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On the main stage was Gunslinger - an L.A. DJ known for mixing trance with rock and electro. Catching only the end of the set, I have to say he set up the next headliner very well - it was a near seamless transition from one to the other. At 11 p.m., Randy Seidman took over the decks. Another prominent DJ from L.A., Randy spun more prog trance than his predecessor. The set seemed to be trying to make up its mind for a bit as it fluctuated between soothing piano melody and darker staccato trance beats. It was also a set marked by few vocals - an oddity in trance music. Knowing the follow-up was going to be Infected Mushroom, I was a bit worried about this set-up for the hard beats duo. In the end, he pulled through enough by ending it with hard enough beats to put the crowd on good footing for the main headliner of the night.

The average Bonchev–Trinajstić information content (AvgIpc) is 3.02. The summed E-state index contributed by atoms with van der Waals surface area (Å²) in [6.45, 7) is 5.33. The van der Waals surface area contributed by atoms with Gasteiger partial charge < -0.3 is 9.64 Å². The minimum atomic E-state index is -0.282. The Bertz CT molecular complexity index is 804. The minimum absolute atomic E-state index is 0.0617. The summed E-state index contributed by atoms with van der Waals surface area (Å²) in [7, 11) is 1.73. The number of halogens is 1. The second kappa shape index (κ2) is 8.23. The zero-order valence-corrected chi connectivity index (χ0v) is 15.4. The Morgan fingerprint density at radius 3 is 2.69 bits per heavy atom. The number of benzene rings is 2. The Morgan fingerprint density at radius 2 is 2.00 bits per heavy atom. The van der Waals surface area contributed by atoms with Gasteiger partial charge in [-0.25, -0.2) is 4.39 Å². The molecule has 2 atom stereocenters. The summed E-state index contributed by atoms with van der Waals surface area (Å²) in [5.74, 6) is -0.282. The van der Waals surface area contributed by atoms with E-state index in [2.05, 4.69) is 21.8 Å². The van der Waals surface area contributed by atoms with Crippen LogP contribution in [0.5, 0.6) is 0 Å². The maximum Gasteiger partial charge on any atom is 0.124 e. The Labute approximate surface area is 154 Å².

With a crowd that filled the entire arena floor, Infected Mushroom went on at midnight and promptly kicked the party into frenzy - signaled by an explosion of fun-fetti into the crowd. The act's signature warped sounding techno-esque beats reverberated through the 1ST Bank Center and made everyone sit up and take notice. A sea of Glow erupted across the floor like wildfire as the folks got down, got dirty and just let loose. Highlighting tracks of the set included "Everyday Nightmares," "Saeed," and "Cities of the Future." Each track brought harder beats with it until the crowd was in such frenzy, you couldn't help but be jealous of the view the DJs had from that lofted booth. It was the best set of the evening and deservedly so.